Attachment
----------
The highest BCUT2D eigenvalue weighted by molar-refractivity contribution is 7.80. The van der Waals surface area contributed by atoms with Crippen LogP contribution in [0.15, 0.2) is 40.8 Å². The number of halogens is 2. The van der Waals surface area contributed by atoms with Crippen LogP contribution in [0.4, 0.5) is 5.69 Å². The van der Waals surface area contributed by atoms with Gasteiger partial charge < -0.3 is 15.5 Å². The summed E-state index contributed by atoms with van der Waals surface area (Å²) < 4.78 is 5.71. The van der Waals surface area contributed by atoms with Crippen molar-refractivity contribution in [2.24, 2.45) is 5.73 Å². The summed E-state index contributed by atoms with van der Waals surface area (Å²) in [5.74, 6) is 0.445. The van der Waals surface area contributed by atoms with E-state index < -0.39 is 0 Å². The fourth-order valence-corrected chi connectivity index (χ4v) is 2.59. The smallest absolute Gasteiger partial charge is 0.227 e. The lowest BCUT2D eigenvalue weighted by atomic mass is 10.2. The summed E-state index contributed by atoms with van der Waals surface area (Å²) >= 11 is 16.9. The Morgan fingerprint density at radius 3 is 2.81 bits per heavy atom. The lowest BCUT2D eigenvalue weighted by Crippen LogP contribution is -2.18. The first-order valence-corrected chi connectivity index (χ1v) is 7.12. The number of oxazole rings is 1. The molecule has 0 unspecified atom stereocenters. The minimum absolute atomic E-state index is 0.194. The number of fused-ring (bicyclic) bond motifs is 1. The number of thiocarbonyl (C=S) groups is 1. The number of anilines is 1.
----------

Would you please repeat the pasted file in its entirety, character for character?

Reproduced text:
The highest BCUT2D eigenvalue weighted by molar-refractivity contribution is 7.80. The van der Waals surface area contributed by atoms with Crippen LogP contribution in [0.15, 0.2) is 40.8 Å². The number of halogens is 2. The van der Waals surface area contributed by atoms with Crippen LogP contribution in [0.4, 0.5) is 5.69 Å². The van der Waals surface area contributed by atoms with Gasteiger partial charge < -0.3 is 15.5 Å². The summed E-state index contributed by atoms with van der Waals surface area (Å²) < 4.78 is 5.71. The van der Waals surface area contributed by atoms with Crippen molar-refractivity contribution in [2.24, 2.45) is 5.73 Å². The summed E-state index contributed by atoms with van der Waals surface area (Å²) in [5.74, 6) is 0.445. The van der Waals surface area contributed by atoms with E-state index < -0.39 is 0 Å². The fourth-order valence-corrected chi connectivity index (χ4v) is 2.59. The smallest absolute Gasteiger partial charge is 0.227 e. The lowest BCUT2D eigenvalue weighted by atomic mass is 10.2. The summed E-state index contributed by atoms with van der Waals surface area (Å²) >= 11 is 16.9. The Morgan fingerprint density at radius 3 is 2.81 bits per heavy atom. The lowest BCUT2D eigenvalue weighted by Crippen LogP contribution is -2.18. The first-order valence-corrected chi connectivity index (χ1v) is 7.12. The number of oxazole rings is 1. The molecule has 0 unspecified atom stereocenters. The minimum absolute atomic E-state index is 0.194. The number of fused-ring (bicyclic) bond motifs is 1. The number of thiocarbonyl (C=S) groups is 1. The number of anilines is 1.